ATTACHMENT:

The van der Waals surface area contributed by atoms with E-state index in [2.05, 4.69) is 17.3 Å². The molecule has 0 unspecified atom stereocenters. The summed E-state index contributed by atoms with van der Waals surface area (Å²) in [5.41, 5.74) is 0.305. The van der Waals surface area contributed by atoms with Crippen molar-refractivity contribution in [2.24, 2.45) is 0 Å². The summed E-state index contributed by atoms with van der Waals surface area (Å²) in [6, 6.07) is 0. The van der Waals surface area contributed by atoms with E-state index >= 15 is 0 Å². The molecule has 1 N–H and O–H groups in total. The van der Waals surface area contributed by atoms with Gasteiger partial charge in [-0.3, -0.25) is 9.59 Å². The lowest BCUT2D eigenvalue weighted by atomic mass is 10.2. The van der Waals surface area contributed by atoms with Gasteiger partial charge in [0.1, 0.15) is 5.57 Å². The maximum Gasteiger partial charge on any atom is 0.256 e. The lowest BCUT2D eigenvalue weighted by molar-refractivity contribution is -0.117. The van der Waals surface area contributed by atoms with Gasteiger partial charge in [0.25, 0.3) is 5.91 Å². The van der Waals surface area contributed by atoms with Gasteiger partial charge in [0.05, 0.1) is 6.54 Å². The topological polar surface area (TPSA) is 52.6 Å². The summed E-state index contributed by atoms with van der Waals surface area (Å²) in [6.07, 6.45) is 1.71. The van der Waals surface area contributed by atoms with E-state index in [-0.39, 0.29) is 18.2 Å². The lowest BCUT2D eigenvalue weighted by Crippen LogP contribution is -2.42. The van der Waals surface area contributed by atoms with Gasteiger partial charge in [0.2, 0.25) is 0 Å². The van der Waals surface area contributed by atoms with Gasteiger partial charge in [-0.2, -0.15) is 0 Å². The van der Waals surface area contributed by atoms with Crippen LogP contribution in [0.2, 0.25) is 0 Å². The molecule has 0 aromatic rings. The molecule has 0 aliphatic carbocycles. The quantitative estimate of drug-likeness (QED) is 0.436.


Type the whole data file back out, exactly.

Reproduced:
The van der Waals surface area contributed by atoms with E-state index in [2.05, 4.69) is 17.3 Å². The molecule has 0 unspecified atom stereocenters. The summed E-state index contributed by atoms with van der Waals surface area (Å²) in [5.41, 5.74) is 0.305. The van der Waals surface area contributed by atoms with Crippen molar-refractivity contribution in [2.24, 2.45) is 0 Å². The summed E-state index contributed by atoms with van der Waals surface area (Å²) in [6, 6.07) is 0. The van der Waals surface area contributed by atoms with E-state index >= 15 is 0 Å². The molecule has 1 N–H and O–H groups in total. The van der Waals surface area contributed by atoms with Gasteiger partial charge in [-0.3, -0.25) is 9.59 Å². The lowest BCUT2D eigenvalue weighted by atomic mass is 10.2. The van der Waals surface area contributed by atoms with Gasteiger partial charge in [0.1, 0.15) is 5.57 Å². The maximum Gasteiger partial charge on any atom is 0.256 e. The lowest BCUT2D eigenvalue weighted by molar-refractivity contribution is -0.117. The van der Waals surface area contributed by atoms with Gasteiger partial charge in [0.25, 0.3) is 5.91 Å². The van der Waals surface area contributed by atoms with Gasteiger partial charge in [0.05, 0.1) is 6.54 Å². The topological polar surface area (TPSA) is 52.6 Å². The summed E-state index contributed by atoms with van der Waals surface area (Å²) in [6.07, 6.45) is 1.71. The van der Waals surface area contributed by atoms with E-state index in [-0.39, 0.29) is 18.2 Å². The lowest BCUT2D eigenvalue weighted by Crippen LogP contribution is -2.42. The van der Waals surface area contributed by atoms with Gasteiger partial charge in [0.2, 0.25) is 0 Å². The van der Waals surface area contributed by atoms with Gasteiger partial charge in [-0.2, -0.15) is 0 Å². The van der Waals surface area contributed by atoms with Crippen LogP contribution in [0.2, 0.25) is 0 Å². The molecule has 0 aromatic rings. The molecule has 0 aliphatic carbocycles. The quantitative estimate of drug-likeness (QED) is 0.436.